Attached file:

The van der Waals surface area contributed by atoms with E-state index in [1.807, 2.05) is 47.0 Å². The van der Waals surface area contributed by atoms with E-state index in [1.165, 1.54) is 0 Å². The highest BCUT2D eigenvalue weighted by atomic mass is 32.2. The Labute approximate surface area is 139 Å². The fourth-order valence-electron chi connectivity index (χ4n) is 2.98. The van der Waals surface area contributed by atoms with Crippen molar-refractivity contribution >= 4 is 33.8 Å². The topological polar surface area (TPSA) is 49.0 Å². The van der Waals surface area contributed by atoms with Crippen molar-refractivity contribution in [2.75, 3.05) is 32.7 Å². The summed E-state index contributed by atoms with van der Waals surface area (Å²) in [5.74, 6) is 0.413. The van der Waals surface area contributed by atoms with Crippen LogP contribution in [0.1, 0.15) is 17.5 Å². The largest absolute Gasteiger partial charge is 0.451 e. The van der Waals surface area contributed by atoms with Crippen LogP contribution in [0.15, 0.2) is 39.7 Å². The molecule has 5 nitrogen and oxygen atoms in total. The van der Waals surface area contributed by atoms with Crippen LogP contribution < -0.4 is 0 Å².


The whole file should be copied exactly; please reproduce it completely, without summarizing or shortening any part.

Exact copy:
The van der Waals surface area contributed by atoms with E-state index in [1.807, 2.05) is 47.0 Å². The van der Waals surface area contributed by atoms with E-state index in [1.165, 1.54) is 0 Å². The highest BCUT2D eigenvalue weighted by atomic mass is 32.2. The Labute approximate surface area is 139 Å². The fourth-order valence-electron chi connectivity index (χ4n) is 2.98. The van der Waals surface area contributed by atoms with Crippen molar-refractivity contribution >= 4 is 33.8 Å². The topological polar surface area (TPSA) is 49.0 Å². The van der Waals surface area contributed by atoms with Crippen molar-refractivity contribution in [2.75, 3.05) is 32.7 Å². The summed E-state index contributed by atoms with van der Waals surface area (Å²) in [5.74, 6) is 0.413. The van der Waals surface area contributed by atoms with Crippen LogP contribution in [0.1, 0.15) is 17.5 Å². The largest absolute Gasteiger partial charge is 0.451 e. The van der Waals surface area contributed by atoms with Crippen LogP contribution in [0.15, 0.2) is 39.7 Å². The molecule has 5 nitrogen and oxygen atoms in total. The van der Waals surface area contributed by atoms with Crippen LogP contribution < -0.4 is 0 Å².